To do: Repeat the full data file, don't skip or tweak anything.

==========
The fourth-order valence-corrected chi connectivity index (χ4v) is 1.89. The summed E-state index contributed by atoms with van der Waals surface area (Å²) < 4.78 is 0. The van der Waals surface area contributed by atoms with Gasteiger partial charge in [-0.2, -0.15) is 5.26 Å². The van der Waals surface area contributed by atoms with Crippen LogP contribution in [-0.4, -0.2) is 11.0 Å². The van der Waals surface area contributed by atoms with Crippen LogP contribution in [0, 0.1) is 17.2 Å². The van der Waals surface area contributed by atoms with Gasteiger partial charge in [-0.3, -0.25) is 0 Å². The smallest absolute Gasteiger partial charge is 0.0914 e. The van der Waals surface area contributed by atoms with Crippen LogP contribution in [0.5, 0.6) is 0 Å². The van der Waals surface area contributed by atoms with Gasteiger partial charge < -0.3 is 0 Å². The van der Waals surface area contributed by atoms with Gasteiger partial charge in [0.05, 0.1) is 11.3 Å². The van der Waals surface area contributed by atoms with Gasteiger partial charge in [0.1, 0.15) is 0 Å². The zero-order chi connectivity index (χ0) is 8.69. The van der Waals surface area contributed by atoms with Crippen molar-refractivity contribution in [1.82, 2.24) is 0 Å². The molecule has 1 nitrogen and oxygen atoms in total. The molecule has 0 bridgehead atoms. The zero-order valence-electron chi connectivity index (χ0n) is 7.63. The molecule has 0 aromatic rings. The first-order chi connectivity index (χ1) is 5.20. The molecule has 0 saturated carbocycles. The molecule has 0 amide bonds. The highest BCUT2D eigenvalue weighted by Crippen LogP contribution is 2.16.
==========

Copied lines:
The fourth-order valence-corrected chi connectivity index (χ4v) is 1.89. The summed E-state index contributed by atoms with van der Waals surface area (Å²) < 4.78 is 0. The van der Waals surface area contributed by atoms with Gasteiger partial charge in [-0.2, -0.15) is 5.26 Å². The van der Waals surface area contributed by atoms with Crippen LogP contribution in [-0.4, -0.2) is 11.0 Å². The van der Waals surface area contributed by atoms with Crippen LogP contribution in [0, 0.1) is 17.2 Å². The van der Waals surface area contributed by atoms with Gasteiger partial charge in [-0.3, -0.25) is 0 Å². The smallest absolute Gasteiger partial charge is 0.0914 e. The van der Waals surface area contributed by atoms with Crippen LogP contribution in [0.5, 0.6) is 0 Å². The van der Waals surface area contributed by atoms with Gasteiger partial charge < -0.3 is 0 Å². The van der Waals surface area contributed by atoms with Gasteiger partial charge in [0.05, 0.1) is 11.3 Å². The van der Waals surface area contributed by atoms with Gasteiger partial charge in [0.1, 0.15) is 0 Å². The zero-order chi connectivity index (χ0) is 8.69. The van der Waals surface area contributed by atoms with Crippen molar-refractivity contribution in [1.82, 2.24) is 0 Å². The molecule has 1 nitrogen and oxygen atoms in total. The molecule has 0 bridgehead atoms. The zero-order valence-electron chi connectivity index (χ0n) is 7.63. The molecule has 0 aromatic rings. The first-order chi connectivity index (χ1) is 5.20. The molecule has 0 saturated carbocycles. The molecule has 0 amide bonds. The highest BCUT2D eigenvalue weighted by Crippen LogP contribution is 2.16.